Visibility, Location and Preparation Keys to a Safe Ride
Wearing bright colors while biking makes you more visible to drivers.
Biking is big in America. According to the League of American Bicyclists, there are more than 57 million cyclists out there at any given time rolling across our nation’s roads and trails. Transportation studies also show that bike trips tripled in the U.S. between 1977 and 2009. And while deaths among bicyclists younger than 20 actually dropped by 87 percent during that time period, fatal accidents increased 167 percent for men 20 and older. “Adult cyclists are far more likely to ride on busy streets than children,” said James Green, a nationally known engineer who has reconstructed hundreds of adult bike accidents, “and bikers always lose in a collision with a motor vehicle.”
Lack of Visibility Puts Bikers at Serious Risk
I just didn’t see ’em! is the phrase Green hears most often when talking to drivers involved in an accident with a biker. The lesson: Always assume motorists can’t see you and try to be as visible as possible. Start by wearing bright neon or fluorescent clothing, and look for reflective materials you can add to jackets, wristbands and patches for your back, legs and arms, and helmet. Head and taillights are required for riding at night in many states, and make sure you have reflectors on both the front and back of your bike.
Avoid Heavy Traffic Whenever Possible
Yes, bicyclists in most instances have the same right to the road as vehicles. “But if semis are zipping by at arm’s length, it doesn’t make any sense to get hit just to make a point,” said Green. Take time to look for safe routes with designated bike lanes, trails or other lightly used roadways. And if you must share the road with motor vehicles, it may be safer to “take” the lane by riding in the middle rather than “sharing” the lane with a vehicle. “Riding close to the curb doesn’t give you any room to maneuver,” Green added, “and drivers aren’t used to looking there.”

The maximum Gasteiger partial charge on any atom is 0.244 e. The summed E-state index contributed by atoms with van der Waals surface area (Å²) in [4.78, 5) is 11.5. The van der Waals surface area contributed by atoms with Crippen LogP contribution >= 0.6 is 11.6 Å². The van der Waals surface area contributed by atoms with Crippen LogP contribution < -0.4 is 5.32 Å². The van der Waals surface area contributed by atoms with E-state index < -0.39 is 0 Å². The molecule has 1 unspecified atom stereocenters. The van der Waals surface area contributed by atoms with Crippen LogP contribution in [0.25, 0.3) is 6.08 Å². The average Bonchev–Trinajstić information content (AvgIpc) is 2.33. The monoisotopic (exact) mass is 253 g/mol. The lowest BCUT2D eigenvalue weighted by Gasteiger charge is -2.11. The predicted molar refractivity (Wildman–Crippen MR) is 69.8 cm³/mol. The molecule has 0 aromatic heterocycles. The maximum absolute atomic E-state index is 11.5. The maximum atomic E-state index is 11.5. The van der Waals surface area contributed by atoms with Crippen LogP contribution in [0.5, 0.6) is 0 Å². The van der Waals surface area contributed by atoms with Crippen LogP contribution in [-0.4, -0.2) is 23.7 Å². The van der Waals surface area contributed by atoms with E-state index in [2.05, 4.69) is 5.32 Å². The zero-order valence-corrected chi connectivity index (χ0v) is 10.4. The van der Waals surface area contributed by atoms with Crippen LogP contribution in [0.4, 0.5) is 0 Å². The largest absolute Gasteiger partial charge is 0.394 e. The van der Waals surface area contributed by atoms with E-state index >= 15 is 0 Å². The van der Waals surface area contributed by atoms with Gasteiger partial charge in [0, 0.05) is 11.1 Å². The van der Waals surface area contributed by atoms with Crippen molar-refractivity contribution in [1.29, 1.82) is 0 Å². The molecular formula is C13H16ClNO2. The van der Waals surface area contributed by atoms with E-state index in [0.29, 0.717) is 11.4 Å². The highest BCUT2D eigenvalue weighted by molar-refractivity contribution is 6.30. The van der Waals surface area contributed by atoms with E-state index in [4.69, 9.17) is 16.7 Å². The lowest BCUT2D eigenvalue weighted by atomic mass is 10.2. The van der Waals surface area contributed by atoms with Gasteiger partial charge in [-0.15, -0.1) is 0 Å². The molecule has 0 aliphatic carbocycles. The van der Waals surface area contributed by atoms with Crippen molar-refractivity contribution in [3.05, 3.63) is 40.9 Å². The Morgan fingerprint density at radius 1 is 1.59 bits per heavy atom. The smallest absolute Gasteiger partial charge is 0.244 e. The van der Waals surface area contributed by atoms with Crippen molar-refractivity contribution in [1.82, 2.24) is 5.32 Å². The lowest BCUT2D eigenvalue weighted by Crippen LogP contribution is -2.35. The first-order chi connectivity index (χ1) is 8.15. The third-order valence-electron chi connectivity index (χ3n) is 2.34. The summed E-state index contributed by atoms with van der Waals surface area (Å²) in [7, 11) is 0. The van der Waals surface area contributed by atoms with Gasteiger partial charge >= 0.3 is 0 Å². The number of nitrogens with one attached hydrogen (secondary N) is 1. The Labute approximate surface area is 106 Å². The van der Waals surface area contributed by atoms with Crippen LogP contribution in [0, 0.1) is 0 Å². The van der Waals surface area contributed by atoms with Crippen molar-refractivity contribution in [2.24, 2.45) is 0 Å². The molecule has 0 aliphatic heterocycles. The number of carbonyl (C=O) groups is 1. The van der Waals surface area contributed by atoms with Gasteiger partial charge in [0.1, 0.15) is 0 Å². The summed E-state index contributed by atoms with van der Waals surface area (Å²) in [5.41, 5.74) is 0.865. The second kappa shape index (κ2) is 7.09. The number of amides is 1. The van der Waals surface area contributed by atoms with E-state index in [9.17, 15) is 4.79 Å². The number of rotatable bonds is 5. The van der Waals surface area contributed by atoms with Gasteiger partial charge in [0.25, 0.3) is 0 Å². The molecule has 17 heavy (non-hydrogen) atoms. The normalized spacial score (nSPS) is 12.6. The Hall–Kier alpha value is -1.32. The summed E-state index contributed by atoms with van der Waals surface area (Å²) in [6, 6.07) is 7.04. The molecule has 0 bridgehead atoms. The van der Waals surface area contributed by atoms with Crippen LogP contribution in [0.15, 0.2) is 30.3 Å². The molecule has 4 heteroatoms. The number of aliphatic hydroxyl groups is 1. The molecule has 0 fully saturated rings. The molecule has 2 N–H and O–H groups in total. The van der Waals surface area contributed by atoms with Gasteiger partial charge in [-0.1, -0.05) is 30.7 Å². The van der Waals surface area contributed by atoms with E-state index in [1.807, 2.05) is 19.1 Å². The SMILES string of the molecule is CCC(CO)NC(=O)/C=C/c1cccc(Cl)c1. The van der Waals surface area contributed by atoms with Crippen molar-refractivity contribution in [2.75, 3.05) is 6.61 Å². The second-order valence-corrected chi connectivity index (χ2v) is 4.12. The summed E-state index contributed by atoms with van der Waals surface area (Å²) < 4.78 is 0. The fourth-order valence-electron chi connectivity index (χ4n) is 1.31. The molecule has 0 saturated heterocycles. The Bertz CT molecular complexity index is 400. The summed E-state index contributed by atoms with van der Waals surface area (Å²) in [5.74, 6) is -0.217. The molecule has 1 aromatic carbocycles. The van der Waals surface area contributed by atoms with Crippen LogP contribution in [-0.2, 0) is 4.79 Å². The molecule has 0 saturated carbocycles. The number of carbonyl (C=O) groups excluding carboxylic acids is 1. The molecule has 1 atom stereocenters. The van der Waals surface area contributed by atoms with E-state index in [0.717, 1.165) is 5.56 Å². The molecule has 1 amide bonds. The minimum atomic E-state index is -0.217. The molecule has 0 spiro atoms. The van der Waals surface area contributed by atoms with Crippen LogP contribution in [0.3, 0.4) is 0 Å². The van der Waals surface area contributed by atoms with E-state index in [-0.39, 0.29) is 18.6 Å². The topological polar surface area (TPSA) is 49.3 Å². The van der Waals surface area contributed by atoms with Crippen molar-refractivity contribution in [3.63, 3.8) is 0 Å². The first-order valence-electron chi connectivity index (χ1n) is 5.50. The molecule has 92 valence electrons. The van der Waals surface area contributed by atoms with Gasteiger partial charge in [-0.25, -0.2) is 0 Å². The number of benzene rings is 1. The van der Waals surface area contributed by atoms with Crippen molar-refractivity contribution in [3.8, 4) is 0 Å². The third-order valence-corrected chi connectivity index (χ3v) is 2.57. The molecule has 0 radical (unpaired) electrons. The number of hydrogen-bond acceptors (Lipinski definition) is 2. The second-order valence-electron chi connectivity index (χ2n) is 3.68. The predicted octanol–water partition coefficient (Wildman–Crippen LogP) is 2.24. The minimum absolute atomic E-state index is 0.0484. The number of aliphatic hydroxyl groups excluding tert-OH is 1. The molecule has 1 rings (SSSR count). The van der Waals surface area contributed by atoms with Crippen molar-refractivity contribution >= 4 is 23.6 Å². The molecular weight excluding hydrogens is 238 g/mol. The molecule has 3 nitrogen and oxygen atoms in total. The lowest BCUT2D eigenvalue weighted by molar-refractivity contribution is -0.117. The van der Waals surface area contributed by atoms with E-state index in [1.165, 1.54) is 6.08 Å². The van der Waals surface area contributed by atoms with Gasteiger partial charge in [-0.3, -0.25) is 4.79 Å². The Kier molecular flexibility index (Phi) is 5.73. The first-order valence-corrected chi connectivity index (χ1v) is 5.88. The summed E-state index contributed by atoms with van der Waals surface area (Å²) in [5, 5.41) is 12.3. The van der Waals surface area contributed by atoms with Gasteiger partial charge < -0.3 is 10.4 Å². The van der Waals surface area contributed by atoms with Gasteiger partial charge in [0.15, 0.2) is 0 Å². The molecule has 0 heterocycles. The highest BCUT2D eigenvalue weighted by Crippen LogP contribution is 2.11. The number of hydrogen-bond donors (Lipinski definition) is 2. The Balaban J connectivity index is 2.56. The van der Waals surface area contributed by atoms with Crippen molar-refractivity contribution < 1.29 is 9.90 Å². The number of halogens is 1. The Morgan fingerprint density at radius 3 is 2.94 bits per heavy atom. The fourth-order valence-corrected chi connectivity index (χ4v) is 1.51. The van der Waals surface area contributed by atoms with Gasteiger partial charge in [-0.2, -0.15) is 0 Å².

Take care of your bike, and it will take care of you.
Safe biking starts long before you hit the road. Whether a beginner or experienced rider, consider taking a Smart Cycling class and brush up on the latest in bike safety. Here are six Rules of the Road from the League of American Bicyclists that will help prepare you for a safe and fun biking experience:
- Follow the Law
You have the same rights and duties as drivers. Obey traffic signals and stop signs. Always ride with traffic in the rightmost lane headed in the direction you are going.
- Be Predictable
Make your intentions clear to motorists and other bikers. Use signals and check behind you before changing lanes.
- Be Conspicuous
See above for tips on clothing and lighting. Make eye contact with drivers, and don’t ride on sidewalks where drivers don’t expect to see you.
- Think Ahead
Bike defensively by anticipating what drivers, pedestrians and other bicyclists might do next. Be especially careful to ride outside the door zone of parked cars. And keep a sharp eye out for debris, potholes and other hazards in the road surface.
- Ride Ready WITH a Helmet
“Think of dropping a melon on the floor from shoulder height. That’s what happens to your head in a bike accident if you are not wearing a helmet,” says Green. Also make sure your tires are fully inflated, your brakes are working, your chain is running smoothly and your quick release levers are closed.
- Keep Your Cool
Road rage isn’t going to go well for a biker. Stay cool.
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Clearinghouse Serves Anyone Interested in Biking
The Pedestrian and Bicycle Information Center (PBIC) bills itself as a national clearinghouse for information about “health and safety, engineering, advocacy, education, enforcement, access and mobility for pedestrians and bicyclists.”
League Represents Interests of America’s Bikers
Founded in 1880, the League of American Bicyclists is the oldest recreational biking group in America.
Everything You Want to Know About Helmets
The Bicycle Helmet Safety Institute is the A-to-Z authority on bike helmets. Check out their no-frills website for helmet statistics, reviews, fitting guides, teaching resources and more.